Daniel Chatard | NO MAN’S LAND

Even when being in the tree tops, the permanent noise of the diggers can’t be unheard. Day and night. They are moving closer and closer, to further enlarge the lignite mine of Hambach. Between the trees and the pit, there is a zone of maybe 200 meters. Here, the forest has already been cleared, it is the border between nature and ecological destruction, the no man’s land. Together with the neighbouring open pit mines Garzweiler and Inden, Hambach forms Europe’s largest source of CO2 emissions. Everything must give way to the mine: not only the trees of the Hambacher Forst, also fields, even villages.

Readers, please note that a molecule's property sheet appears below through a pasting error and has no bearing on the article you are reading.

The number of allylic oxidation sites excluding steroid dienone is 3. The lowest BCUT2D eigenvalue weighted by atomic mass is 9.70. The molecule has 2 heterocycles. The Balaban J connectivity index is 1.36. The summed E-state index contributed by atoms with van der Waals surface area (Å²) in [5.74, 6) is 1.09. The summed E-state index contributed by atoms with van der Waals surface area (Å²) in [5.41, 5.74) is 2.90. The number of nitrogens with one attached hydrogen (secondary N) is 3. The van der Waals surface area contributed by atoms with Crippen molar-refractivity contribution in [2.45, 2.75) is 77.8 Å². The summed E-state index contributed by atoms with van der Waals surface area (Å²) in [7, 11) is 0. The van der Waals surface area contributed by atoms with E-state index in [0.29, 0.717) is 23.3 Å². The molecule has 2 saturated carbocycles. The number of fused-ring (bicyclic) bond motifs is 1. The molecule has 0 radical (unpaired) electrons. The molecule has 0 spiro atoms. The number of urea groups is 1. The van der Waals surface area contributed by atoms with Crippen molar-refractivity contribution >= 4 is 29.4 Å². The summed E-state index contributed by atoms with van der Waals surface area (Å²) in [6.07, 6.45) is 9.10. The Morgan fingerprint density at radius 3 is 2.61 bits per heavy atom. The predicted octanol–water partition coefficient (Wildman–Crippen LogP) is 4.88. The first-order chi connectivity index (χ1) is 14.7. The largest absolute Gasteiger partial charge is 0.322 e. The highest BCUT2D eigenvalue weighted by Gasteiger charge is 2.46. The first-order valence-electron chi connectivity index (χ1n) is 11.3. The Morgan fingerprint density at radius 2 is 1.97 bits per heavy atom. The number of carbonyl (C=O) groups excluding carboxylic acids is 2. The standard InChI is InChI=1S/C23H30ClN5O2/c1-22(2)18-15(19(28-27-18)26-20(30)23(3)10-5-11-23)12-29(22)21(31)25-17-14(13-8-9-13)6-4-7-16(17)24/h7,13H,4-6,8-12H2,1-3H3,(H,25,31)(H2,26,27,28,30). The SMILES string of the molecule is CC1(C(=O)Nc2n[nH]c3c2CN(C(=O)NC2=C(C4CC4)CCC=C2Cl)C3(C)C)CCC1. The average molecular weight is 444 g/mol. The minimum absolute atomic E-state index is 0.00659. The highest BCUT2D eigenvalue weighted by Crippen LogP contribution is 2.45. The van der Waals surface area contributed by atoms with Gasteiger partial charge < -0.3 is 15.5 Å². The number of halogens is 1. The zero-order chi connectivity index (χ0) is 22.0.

But since five and a half years, activists are trying to save the remains of the forest by occupying it. Over the whole year, they’re living in tree houses in the woods to prevent them from being cut. They’re not the only ones anymore, who are opposing the operator of the mines, RWE. Likewise, the coalition for action “Ende Gelände” tries to counter the corporation with means of civil disobedience. In 2017, they performed several actions, blocking the infrastructure, such as railway tracks or the pit itself, with their bodies. Several thousand activists participated. Nevertheless, RWE continues to mine for the most climate-damaging source of energy.
For the inhabitants of Manheim or Immerath, such as for the Hambacher Forst, every protest will probably be too late. These villages share the fate with many others of being resettled in favour of the lignite. The last families soon will have left Immerath. The residents of Manheim still have time until 2022, to give up their village – for the sake of the public, as the politics are argumenting.

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